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Trade talk progress lifts Asian markets

This article is more than 12 months old

STI breaks six-day losing streak, rising 1.33%, with gainers outnumbering losers 239 to 143

Asian markets rode a wave of optimism to end higher yesterday, following several positive developments in US-China relations.

First, Canada granted bail to Huawei executive Meng Wanzhou, relieving worries her arrest would jeopardise the truce between the US and China reached at the G-20 summit earlier this month.

US President Donald Trump told Reuters he might intervene in the Huawei case if it would help achieve a trade pact with China, though US Trade Representative Robert Lighthizer has insisted the arrest is a criminal justice matter entirely separate from the tariff negotiations.

"Whatever's good for this country, I would do," Mr Trump said, adding that trade talks with Beijing are under way via telephone and more meetings between US and Chinese officials are likely to follow.

China then said it has agreed to cut tariffs on US-made cars from 40 per cent to 15 per cent, essentially removing the tariff hike it implemented in July at the start of the trade war. This will also put tariffs on US automobiles in line with auto imports from other countries.

"Though this will not close the trade gap between the two economies by a sizeable amount, this will be the first positive outcome from the 1st of December dinner meeting between President Xi and President Trump," ING economist Iris Pang wrote in a note.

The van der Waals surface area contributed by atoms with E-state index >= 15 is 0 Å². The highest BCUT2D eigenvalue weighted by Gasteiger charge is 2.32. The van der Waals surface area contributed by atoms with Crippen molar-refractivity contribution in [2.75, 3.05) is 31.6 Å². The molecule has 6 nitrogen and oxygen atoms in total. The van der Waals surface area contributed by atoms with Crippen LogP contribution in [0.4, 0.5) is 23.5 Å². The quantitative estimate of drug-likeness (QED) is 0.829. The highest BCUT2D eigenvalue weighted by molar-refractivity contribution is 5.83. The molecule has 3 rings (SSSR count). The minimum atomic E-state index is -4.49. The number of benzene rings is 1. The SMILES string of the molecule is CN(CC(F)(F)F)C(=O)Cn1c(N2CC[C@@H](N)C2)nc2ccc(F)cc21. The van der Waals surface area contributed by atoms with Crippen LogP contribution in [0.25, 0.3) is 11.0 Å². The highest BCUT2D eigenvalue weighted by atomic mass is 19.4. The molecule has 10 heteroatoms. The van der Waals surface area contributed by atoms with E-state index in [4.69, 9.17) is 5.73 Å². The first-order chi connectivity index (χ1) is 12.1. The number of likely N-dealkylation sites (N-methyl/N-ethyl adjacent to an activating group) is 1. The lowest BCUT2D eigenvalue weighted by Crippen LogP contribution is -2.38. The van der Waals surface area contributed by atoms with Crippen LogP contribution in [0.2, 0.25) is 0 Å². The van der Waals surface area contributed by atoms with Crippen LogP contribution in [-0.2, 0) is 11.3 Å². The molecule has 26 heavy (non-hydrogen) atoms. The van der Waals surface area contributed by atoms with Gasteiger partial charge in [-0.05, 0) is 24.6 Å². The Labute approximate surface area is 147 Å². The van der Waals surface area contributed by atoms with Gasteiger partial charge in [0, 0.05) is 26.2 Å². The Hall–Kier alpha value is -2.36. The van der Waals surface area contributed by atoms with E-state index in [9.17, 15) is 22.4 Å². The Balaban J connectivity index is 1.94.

Ms Pang added that "unless the US withdraws the Huawei case altogether, it is unlikely that either side will make big progress towards tariff reduction during this period".

Key indices in several markets notched one to 2 per cent gains on the positive news, with Tokyo's Nikkei 225 climbing 2.15 per cent to 21,602.75. South Korea and Australia both ended about 1.4 per cent higher, and Hong Kong's Hang Seng Index added 1.61 per cent to 26,186.71.

Gains were more muted in China, where the Shanghai Composite Index closed 0.31 per cent higher at 2,602.15 and the Shenzhen Composite Index edged up 0.16 per cent to 1,346.03.

The Singapore market took heart from the news of trade talk progress too - and rightly so, as private economists yesterday revised their forecasts for the country's 2019 gross domestic product (GDP) growth downward while warning that higher US-China trade tensions are a key risk for Singapore.

The Straits Times Index (STI) broke a six-day losing streak with gains of 1.33 per cent or 40.71 points to close at 3,099.99. It had closed 0.43 per cent lower on Tuesday at 3,059.28.

Turnover on the bourse was 1.1 billion shares worth $968.3 million, compared with 1.07 billion shares worth $939.6 billion the day before. Gainers outnumbered losers 239 to 143.

Most of the STI constituents ended in the black, with Golden Agri-Resources closing lower while Wilmar International ended flat.

Ezion Holdings continued to top the tables in terms of volume traded as 118.6 million of its shares changed hands. The offshore and oil-linked counter rose 6 per cent or 0.3 cent to $0.053, tracking a rise in oil prices on news of production cuts from the Opec+ coalition.

In a quarterly survey by the Monetary Authority of Singapore, economists estimated that Singapore's GDP growth will ease to 2.6 per cent next year, from 3.3 per cent in 2018. Previous projections put GDP growth at 3.2 per cent for this year and 2.7 per cent for 2019.

All of the survey's respondents cited trade protectionism as the top risk to the economy, compared with 89 per cent of them in September.

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